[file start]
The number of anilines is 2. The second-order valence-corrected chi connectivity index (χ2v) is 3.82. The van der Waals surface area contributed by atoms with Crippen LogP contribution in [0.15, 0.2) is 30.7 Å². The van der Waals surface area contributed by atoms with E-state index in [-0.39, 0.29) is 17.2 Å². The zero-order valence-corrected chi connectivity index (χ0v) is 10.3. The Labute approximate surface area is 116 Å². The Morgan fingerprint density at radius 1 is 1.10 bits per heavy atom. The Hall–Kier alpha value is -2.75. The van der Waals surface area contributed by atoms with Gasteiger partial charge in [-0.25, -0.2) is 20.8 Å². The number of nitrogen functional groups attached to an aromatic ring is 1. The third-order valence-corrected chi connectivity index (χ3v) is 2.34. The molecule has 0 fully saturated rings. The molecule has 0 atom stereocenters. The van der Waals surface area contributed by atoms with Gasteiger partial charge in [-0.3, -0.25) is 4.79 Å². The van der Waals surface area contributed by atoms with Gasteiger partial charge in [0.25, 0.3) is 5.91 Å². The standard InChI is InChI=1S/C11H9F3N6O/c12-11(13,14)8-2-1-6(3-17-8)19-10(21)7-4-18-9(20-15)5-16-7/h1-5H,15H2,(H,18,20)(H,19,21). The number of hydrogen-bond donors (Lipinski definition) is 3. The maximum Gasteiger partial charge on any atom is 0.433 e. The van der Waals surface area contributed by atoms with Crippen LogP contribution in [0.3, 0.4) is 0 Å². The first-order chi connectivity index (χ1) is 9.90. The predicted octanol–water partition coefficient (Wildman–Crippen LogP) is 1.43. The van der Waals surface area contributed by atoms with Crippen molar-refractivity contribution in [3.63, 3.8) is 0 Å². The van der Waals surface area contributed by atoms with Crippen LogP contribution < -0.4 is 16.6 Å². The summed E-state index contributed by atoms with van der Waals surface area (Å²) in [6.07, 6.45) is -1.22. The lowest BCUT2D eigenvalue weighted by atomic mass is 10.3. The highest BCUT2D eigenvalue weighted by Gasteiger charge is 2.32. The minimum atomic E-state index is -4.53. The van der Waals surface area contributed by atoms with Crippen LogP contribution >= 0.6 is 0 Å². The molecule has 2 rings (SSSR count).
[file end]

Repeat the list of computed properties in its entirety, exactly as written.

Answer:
The number of anilines is 2. The second-order valence-corrected chi connectivity index (χ2v) is 3.82. The van der Waals surface area contributed by atoms with Crippen LogP contribution in [0.15, 0.2) is 30.7 Å². The van der Waals surface area contributed by atoms with E-state index in [-0.39, 0.29) is 17.2 Å². The zero-order valence-corrected chi connectivity index (χ0v) is 10.3. The Labute approximate surface area is 116 Å². The Morgan fingerprint density at radius 1 is 1.10 bits per heavy atom. The Hall–Kier alpha value is -2.75. The van der Waals surface area contributed by atoms with Gasteiger partial charge in [-0.25, -0.2) is 20.8 Å². The number of nitrogen functional groups attached to an aromatic ring is 1. The third-order valence-corrected chi connectivity index (χ3v) is 2.34. The molecule has 0 fully saturated rings. The molecule has 0 atom stereocenters. The van der Waals surface area contributed by atoms with Gasteiger partial charge in [-0.3, -0.25) is 4.79 Å². The van der Waals surface area contributed by atoms with Gasteiger partial charge in [0.25, 0.3) is 5.91 Å². The standard InChI is InChI=1S/C11H9F3N6O/c12-11(13,14)8-2-1-6(3-17-8)19-10(21)7-4-18-9(20-15)5-16-7/h1-5H,15H2,(H,18,20)(H,19,21). The number of hydrogen-bond donors (Lipinski definition) is 3. The maximum Gasteiger partial charge on any atom is 0.433 e. The van der Waals surface area contributed by atoms with Crippen LogP contribution in [0.3, 0.4) is 0 Å². The first-order chi connectivity index (χ1) is 9.90. The predicted octanol–water partition coefficient (Wildman–Crippen LogP) is 1.43. The van der Waals surface area contributed by atoms with Crippen molar-refractivity contribution in [3.63, 3.8) is 0 Å². The van der Waals surface area contributed by atoms with Crippen LogP contribution < -0.4 is 16.6 Å². The summed E-state index contributed by atoms with van der Waals surface area (Å²) in [6.07, 6.45) is -1.22. The lowest BCUT2D eigenvalue weighted by atomic mass is 10.3. The highest BCUT2D eigenvalue weighted by Gasteiger charge is 2.32. The minimum atomic E-state index is -4.53. The van der Waals surface area contributed by atoms with Crippen LogP contribution >= 0.6 is 0 Å². The molecule has 2 rings (SSSR count).